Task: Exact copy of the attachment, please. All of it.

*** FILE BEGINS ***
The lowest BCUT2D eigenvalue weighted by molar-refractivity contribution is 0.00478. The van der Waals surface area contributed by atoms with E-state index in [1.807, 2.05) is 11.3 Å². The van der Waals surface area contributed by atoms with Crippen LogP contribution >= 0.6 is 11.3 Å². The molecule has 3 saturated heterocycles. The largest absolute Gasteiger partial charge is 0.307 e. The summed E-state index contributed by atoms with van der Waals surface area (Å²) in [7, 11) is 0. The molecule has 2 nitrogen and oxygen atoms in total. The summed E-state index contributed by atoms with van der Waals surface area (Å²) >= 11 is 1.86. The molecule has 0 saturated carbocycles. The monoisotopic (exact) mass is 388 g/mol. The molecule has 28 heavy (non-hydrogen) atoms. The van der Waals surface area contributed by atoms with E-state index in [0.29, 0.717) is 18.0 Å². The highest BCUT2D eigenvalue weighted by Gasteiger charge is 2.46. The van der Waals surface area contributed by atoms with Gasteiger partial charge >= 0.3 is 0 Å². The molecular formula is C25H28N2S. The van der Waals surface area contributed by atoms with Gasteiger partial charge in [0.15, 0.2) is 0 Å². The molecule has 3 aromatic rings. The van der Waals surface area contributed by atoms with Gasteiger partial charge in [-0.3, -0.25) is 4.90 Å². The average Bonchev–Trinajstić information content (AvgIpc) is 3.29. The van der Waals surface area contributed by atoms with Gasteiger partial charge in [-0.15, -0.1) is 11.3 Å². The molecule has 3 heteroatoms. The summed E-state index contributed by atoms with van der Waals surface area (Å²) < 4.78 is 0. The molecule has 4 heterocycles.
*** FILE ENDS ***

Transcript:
The lowest BCUT2D eigenvalue weighted by molar-refractivity contribution is 0.00478. The van der Waals surface area contributed by atoms with E-state index in [1.807, 2.05) is 11.3 Å². The van der Waals surface area contributed by atoms with Crippen LogP contribution >= 0.6 is 11.3 Å². The molecule has 3 saturated heterocycles. The largest absolute Gasteiger partial charge is 0.307 e. The summed E-state index contributed by atoms with van der Waals surface area (Å²) in [7, 11) is 0. The molecule has 2 nitrogen and oxygen atoms in total. The summed E-state index contributed by atoms with van der Waals surface area (Å²) >= 11 is 1.86. The molecule has 0 saturated carbocycles. The monoisotopic (exact) mass is 388 g/mol. The molecule has 28 heavy (non-hydrogen) atoms. The van der Waals surface area contributed by atoms with E-state index in [0.29, 0.717) is 18.0 Å². The highest BCUT2D eigenvalue weighted by Gasteiger charge is 2.46. The van der Waals surface area contributed by atoms with Gasteiger partial charge >= 0.3 is 0 Å². The molecular formula is C25H28N2S. The van der Waals surface area contributed by atoms with Gasteiger partial charge in [0.15, 0.2) is 0 Å². The molecule has 3 aromatic rings. The van der Waals surface area contributed by atoms with Gasteiger partial charge in [-0.3, -0.25) is 4.90 Å². The average Bonchev–Trinajstić information content (AvgIpc) is 3.29. The van der Waals surface area contributed by atoms with Gasteiger partial charge in [-0.15, -0.1) is 11.3 Å². The molecule has 3 heteroatoms. The summed E-state index contributed by atoms with van der Waals surface area (Å²) < 4.78 is 0. The molecule has 4 heterocycles.